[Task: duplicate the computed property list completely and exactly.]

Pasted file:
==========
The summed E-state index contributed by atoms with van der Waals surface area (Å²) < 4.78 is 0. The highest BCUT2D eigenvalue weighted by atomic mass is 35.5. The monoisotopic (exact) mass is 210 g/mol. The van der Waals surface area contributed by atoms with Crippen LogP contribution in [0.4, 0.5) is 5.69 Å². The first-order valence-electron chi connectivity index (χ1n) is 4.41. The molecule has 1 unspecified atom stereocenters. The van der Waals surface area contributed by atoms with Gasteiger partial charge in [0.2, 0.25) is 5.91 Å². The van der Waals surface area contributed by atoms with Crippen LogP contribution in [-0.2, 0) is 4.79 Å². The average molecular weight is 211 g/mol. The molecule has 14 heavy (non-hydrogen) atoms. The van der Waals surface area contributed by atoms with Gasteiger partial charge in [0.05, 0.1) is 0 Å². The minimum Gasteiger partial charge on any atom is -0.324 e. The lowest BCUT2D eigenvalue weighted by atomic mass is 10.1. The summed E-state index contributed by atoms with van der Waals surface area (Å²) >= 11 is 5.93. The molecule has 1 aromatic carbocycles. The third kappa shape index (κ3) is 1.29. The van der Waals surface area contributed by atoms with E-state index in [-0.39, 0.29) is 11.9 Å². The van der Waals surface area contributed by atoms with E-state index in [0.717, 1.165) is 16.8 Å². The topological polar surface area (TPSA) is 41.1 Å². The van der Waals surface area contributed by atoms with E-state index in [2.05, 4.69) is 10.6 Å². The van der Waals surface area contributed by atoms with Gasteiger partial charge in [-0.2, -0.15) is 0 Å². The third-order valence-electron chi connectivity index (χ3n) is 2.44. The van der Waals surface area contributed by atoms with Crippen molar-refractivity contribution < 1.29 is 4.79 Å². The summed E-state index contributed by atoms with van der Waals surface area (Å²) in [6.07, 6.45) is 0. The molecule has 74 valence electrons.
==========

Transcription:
The summed E-state index contributed by atoms with van der Waals surface area (Å²) < 4.78 is 0. The highest BCUT2D eigenvalue weighted by atomic mass is 35.5. The monoisotopic (exact) mass is 210 g/mol. The van der Waals surface area contributed by atoms with Crippen LogP contribution in [0.4, 0.5) is 5.69 Å². The first-order valence-electron chi connectivity index (χ1n) is 4.41. The molecule has 1 unspecified atom stereocenters. The van der Waals surface area contributed by atoms with Gasteiger partial charge in [0.2, 0.25) is 5.91 Å². The van der Waals surface area contributed by atoms with Crippen LogP contribution in [-0.2, 0) is 4.79 Å². The average molecular weight is 211 g/mol. The molecule has 14 heavy (non-hydrogen) atoms. The van der Waals surface area contributed by atoms with Gasteiger partial charge in [0.05, 0.1) is 0 Å². The minimum Gasteiger partial charge on any atom is -0.324 e. The lowest BCUT2D eigenvalue weighted by atomic mass is 10.1. The summed E-state index contributed by atoms with van der Waals surface area (Å²) >= 11 is 5.93. The molecule has 1 aromatic carbocycles. The third kappa shape index (κ3) is 1.29. The van der Waals surface area contributed by atoms with E-state index in [-0.39, 0.29) is 11.9 Å². The van der Waals surface area contributed by atoms with E-state index in [0.717, 1.165) is 16.8 Å². The topological polar surface area (TPSA) is 41.1 Å². The van der Waals surface area contributed by atoms with E-state index in [2.05, 4.69) is 10.6 Å². The van der Waals surface area contributed by atoms with Gasteiger partial charge in [-0.2, -0.15) is 0 Å². The third-order valence-electron chi connectivity index (χ3n) is 2.44. The van der Waals surface area contributed by atoms with Crippen molar-refractivity contribution < 1.29 is 4.79 Å². The summed E-state index contributed by atoms with van der Waals surface area (Å²) in [6.07, 6.45) is 0. The molecule has 74 valence electrons.